Dacia Sandero Stepway variants
Total price
Monthly payment
Figures are based on a 20% deposit

Finance representative example (PCP)

Total cash price £8,599. Borrowing £6,879 with a £1,720 deposit at a representative APR of 12.9%.

49 monthly payments
Fixed interest rate
Total amount payable
Cost of credit
Optional final payment
Annual mileage limit
6000 miles

Dacia Sandero Stepway buying guide

Sandero Stepway models come in a handful of different engine and spec options. This guide will cover each in more detail so you can choose the right version for you.

What Dacia Sandero Stepway trim levels are there?

Essential trim includes body-coloured bumpers, steel wheels, air conditioning, cruise control, and a radio with USB, aux-in and Bluetooth.

Comfort trim is the next up and gets choice upgrades including alloy wheels, a reversing camera and rear parking sensors, and a touchscreen infotainment system with Apple CarPlay and Android Auto.

Prestige is the range-topping trim. This adds upgraded larger alloy wheels, climate control, and blind-spot detection along with some choice exterior upgrades.

Dacia Sandero Stepway interior and technology

Dacia is known for making affordable vehicles so you’re not going to find the kind of premium cabin experience you’d get in a Mercedes, for example. However, Dacia still gives you a lot for your money, with lots of storage cubbies and all the on-board technology you’d expect on higher trims. While the materials lack the premium feel of more expensive cars, they’re very well screwed together.

Dacia’s infotainment system, available on Comfort trim and above, offers the basic features you’d expect, including Apple CarPlay and Android Auto. It’s fairly easy to use and responsive to the touch.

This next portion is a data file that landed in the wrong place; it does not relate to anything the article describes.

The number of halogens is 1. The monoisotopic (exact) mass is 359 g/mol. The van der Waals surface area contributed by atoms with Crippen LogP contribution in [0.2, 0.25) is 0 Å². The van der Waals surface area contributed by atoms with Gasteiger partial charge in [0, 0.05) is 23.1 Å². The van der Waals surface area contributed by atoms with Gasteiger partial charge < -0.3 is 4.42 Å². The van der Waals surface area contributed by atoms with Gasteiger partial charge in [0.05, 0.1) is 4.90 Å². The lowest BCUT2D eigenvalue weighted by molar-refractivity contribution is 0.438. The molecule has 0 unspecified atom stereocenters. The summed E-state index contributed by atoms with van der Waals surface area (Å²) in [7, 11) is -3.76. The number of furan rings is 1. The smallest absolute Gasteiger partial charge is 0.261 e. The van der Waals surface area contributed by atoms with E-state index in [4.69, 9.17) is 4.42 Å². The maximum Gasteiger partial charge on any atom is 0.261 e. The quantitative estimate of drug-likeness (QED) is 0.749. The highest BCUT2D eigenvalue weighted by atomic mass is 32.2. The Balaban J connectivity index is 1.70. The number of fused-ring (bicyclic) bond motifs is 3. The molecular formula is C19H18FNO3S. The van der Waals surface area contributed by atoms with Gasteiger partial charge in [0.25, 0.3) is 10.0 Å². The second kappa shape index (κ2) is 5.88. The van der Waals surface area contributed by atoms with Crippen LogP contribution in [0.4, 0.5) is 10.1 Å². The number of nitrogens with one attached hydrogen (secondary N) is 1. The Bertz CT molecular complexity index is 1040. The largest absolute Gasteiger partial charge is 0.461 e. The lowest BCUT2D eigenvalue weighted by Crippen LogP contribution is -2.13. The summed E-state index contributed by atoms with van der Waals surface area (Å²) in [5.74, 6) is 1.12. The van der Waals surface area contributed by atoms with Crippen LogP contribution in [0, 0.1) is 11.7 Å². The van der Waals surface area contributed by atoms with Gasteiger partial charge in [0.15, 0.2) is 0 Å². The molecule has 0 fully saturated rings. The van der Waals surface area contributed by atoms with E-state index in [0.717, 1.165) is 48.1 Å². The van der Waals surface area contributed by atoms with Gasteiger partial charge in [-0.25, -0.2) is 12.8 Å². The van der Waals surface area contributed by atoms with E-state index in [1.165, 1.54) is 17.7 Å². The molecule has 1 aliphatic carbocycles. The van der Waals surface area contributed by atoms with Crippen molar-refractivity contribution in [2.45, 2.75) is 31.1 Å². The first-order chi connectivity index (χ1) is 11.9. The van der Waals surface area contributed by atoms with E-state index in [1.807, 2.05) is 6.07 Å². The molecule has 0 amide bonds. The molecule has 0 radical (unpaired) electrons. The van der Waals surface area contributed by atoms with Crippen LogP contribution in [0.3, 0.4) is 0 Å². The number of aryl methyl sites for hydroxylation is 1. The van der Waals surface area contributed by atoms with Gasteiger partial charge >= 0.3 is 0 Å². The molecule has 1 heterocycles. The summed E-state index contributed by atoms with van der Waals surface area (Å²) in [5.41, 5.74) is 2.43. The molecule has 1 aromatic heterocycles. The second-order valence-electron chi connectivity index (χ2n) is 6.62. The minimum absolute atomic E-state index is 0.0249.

Space inside is strong compared to other cars in this class thanks to the Dacia’s slightly longer dimensions. Four adults can fit in with enough head and elbow room, but pushing this to five will only work for shorter journeys. Boot space is decent for the class with enough room for a pushchair or a couple of weekend bags.

Dacia Sandero Stepway engine range explained

Dacia Sandero Stepway 0.9 TCe

This three-cylinder 0.9-litre turbo petrol engine was only offered on previous generation Sandero Stepway models built until 2021. With 90hp on tap, it completes the 0-62mph sprint in 11 seconds – that means it’ll feel fine around town but might feel slightly strained when overtaking on the motorway.

Dacia Sandero Stepway 1.0 TCe

The current-generation Stepway now comes with a 1.0-litre turbo petrol engine as standard. This also makes around 90hp although the 0-62mph time increases to around 12 seconds thanks to the new car’s extra weight.

Dacia Sandero Stepway 1.0 TCe Bi-Fuel

Dacia also offers the 1.0-litre petrol engine on both current and previous-generation Sandero Stepways in Bi-Fuel guise. These models include an LPG tank to allow the car to run on both petrol and LPG, which is currently noticeably cheaper at the pumps. The car handles all the fuel switching automatically, so you just need to keep both tanks topped up.